I just finished a highly customized version of the “Benchtop” Router Table from Steve Ramsey’s “Powered Up” online course. I put “benchtop” in quotes, because it ended up being a floor-standing router table.
This article serves as documentation for the build, but also as a sort-of user’s guide for whoever ends up owning this table.
The table comes fully assembled, but in order to familiarize you with the various components, let’s walk through the assembly steps.
I’m starting with the router table upside down, to show you the custom stand.
The bottom of the router table has four threaded inserts (“A”). Since they stick out from the bottom a little, I put matching counterbores in the legs (“B”).
The legs are attached with bolts, washers, and lock washers.
And here it is, right-side up.
Here’s the housing for my DIY Lever Operated Router Lift, which is included with the router table.
Watch the build video for more information.
The housing goes in the body of the cabinet, and will get screwed into the top through the pre-drilled holes.
This is looking up into the inside of the table. There’s four wooden guides…
…that align the lift perfectly with the pre-drilled holes in the top.
The supplied blocks…
…are used to keep it in place…
…while you drive the screws.
The lift is made out of Baltic Birch plywood, and the screws are Spax screws, so the lift can be installed and removed many, many times without fear of it becoming unstable.
Not that there’s really any reason to remove it.
Here’s the carriage, which holds the router.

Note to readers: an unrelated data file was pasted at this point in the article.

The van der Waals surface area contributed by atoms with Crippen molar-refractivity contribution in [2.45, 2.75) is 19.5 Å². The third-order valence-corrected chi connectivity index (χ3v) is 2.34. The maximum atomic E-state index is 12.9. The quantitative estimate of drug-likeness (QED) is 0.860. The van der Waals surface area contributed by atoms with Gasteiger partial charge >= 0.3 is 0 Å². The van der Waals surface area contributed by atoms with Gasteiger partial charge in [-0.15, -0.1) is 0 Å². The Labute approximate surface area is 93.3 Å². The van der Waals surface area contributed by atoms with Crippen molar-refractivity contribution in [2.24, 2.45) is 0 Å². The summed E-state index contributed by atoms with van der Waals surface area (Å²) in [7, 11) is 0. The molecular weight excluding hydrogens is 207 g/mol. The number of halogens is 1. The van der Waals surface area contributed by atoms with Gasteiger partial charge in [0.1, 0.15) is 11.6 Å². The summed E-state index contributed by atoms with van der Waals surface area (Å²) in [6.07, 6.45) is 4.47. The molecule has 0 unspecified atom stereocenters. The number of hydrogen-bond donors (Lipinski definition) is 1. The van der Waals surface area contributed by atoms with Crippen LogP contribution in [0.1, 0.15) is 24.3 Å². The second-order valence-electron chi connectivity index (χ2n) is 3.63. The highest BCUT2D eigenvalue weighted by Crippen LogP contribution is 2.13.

You can either supply your own router, or buy this one from me.
The carriage has runners on the side…
…which go into the miter tracks in the lift housing.
You raise and lower the carriage using this lever…
…which goes over the bolt that acts like a fulcrum.
There’s a bearing on the bottom of the carriage…
…that rides on the lever, when you raise and lower the carriage.
The Router Lift Door
The door to the router lift has a slot for the lever, and some pieces of bicycle tubing to help keep the dust inside the lift housing.
The door is held on by magnets, and you can also see the hole for the power cable.
The Router Cabinet Door
Here’s the cabinet door.
It has four adjustable magnetic blocks…
…which fit snugly into the four corners of the cabinet…
…so the door stays put…
…when you use the lever clamp.
The drawer has a place to store the blocks and the wrenches (or whatever else you want to put there), as well as a place to store bits.
The top of the router cabinet has four threaded inserts…
…so the melamine top can be attached and removed easily, if needed.
The fence is your basic split-front router fence.
From the back, you can see the clamps on the ends, the knobs for the fence splits, and the box for the dust port.
I didn’t cut a hole for a dust hose, because I didn’t know what size hose you’d be using.
Here it is in place.
The Result (and power switch)
This power switch is just held on by double-sided tape. So you can either buy this switch from me, or supply your own.
I know this article isn’t perfect, but it’s good enough for now. Especially since it took me four hours to put it together. 🙄
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